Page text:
NORTH SALEM, N.Y. – The long-anticipated Peach Lake sewage system is just a few weeks away from completion. Engineers from the international environmental corporation GHD, principal designers of the project, met with members of the Town Board on Wednesday to explain how the Peach Lake Environmental Center will work.
Problems with the lake were first investigated around 2003. A wastewater study showed utrification, which is an excess of nutrients such as nitrates and phosphates. The problem continued unresolved until 2010, when a new sewage treatment system was designed to replace the area's aging septic systems.
“People really love the lake,” said Sarah Cwikla of GHD, “but a few people resisted a sewage treatment plant because they thought it implied growth.
“The fact is, the new plant will replace the septic systems of 470 existing homes. The Department of Environmental Protection will not allow more than 470 homes to tie into it, so there is no room for growth.”
“This is considered a small plant,” said her colleague Kenneth Kohlbrenner. “It’s designed to process 170,000 gallons per day. Right now it’s processing 90,000 to 100,000. There’s a lot of redundancy built into it, so if one part fails, it can still continue to run. It doesn’t need a 24-hour staff to maintain it, because so much is automated.”
The plant is under daily oversight by the New York City Department of Environmental Protection and the state Department of Environmental Conservation.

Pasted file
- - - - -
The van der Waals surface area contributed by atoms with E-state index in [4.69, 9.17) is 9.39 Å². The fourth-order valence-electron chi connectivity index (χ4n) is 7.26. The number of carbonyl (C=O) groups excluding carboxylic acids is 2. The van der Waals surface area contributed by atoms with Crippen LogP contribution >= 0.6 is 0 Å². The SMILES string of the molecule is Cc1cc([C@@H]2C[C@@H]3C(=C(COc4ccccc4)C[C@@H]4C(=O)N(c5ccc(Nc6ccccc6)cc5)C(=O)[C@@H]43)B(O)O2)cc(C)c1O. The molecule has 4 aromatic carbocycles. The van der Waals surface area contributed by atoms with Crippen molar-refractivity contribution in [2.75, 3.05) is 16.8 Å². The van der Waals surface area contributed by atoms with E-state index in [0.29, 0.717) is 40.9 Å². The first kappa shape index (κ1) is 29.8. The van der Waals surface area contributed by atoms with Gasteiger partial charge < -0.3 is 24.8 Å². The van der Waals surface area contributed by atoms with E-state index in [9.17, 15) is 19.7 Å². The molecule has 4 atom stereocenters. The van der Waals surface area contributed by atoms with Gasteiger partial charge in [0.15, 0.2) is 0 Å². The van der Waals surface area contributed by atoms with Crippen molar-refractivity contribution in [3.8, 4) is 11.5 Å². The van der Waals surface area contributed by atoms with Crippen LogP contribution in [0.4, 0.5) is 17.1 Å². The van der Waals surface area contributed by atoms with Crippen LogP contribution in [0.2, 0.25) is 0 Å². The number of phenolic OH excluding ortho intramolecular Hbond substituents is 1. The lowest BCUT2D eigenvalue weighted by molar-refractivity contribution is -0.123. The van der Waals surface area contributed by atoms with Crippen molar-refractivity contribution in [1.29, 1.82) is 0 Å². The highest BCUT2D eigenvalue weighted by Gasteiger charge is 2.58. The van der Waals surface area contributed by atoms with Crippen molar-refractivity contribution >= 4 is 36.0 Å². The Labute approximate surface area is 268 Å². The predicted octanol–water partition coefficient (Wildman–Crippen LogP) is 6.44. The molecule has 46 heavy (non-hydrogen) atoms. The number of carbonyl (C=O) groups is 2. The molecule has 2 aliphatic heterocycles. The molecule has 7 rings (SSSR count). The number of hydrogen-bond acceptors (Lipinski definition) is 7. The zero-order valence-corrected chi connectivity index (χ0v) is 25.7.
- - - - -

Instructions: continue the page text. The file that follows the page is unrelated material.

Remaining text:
The primary sewage screening, where the grit and solids are removed, occurs at the head works, which are in a small red and white barn-like building planned to complement the area’s architecture. The runoff goes from the head works into the sequential batch reactor tank, where anaerobic digesters prepare the wastewater for discharge through the third and final step, the filtration system.
At that point, the water is completely clean, said Kohlbrenner, just like tap water. It is then discharged into Peach Lake Brook.
Four Peach Lake communities are involved: Vail’s Grove, Pietsch Gardens, Bloomerside and Northern Westchester Country Club, also known as “the hotel property.” Most of the property is in North Salem, but a portion of Vail’s Grove is in Southeast in Putnam County. The sewage treatment facility, therefore, is owned 74 percent by North Salem and 26 percent by Southeast.
Town Board member Bruce Barton Buchholtz said, “This is a terrific example of intermunicipal cooperation, and it’s an important step forward for our town. And, while it improves the quality of the lake it’ll also enhance the property values of the residents.”
Board member Amy Rosmarin asked, “When will the lake be really clean?”
Cwikla responded, “You won’t see an immediate effect, but the odor will be eliminated. In five or six years you’ll begin to see major changes. In 10 years there will be a significant change.”
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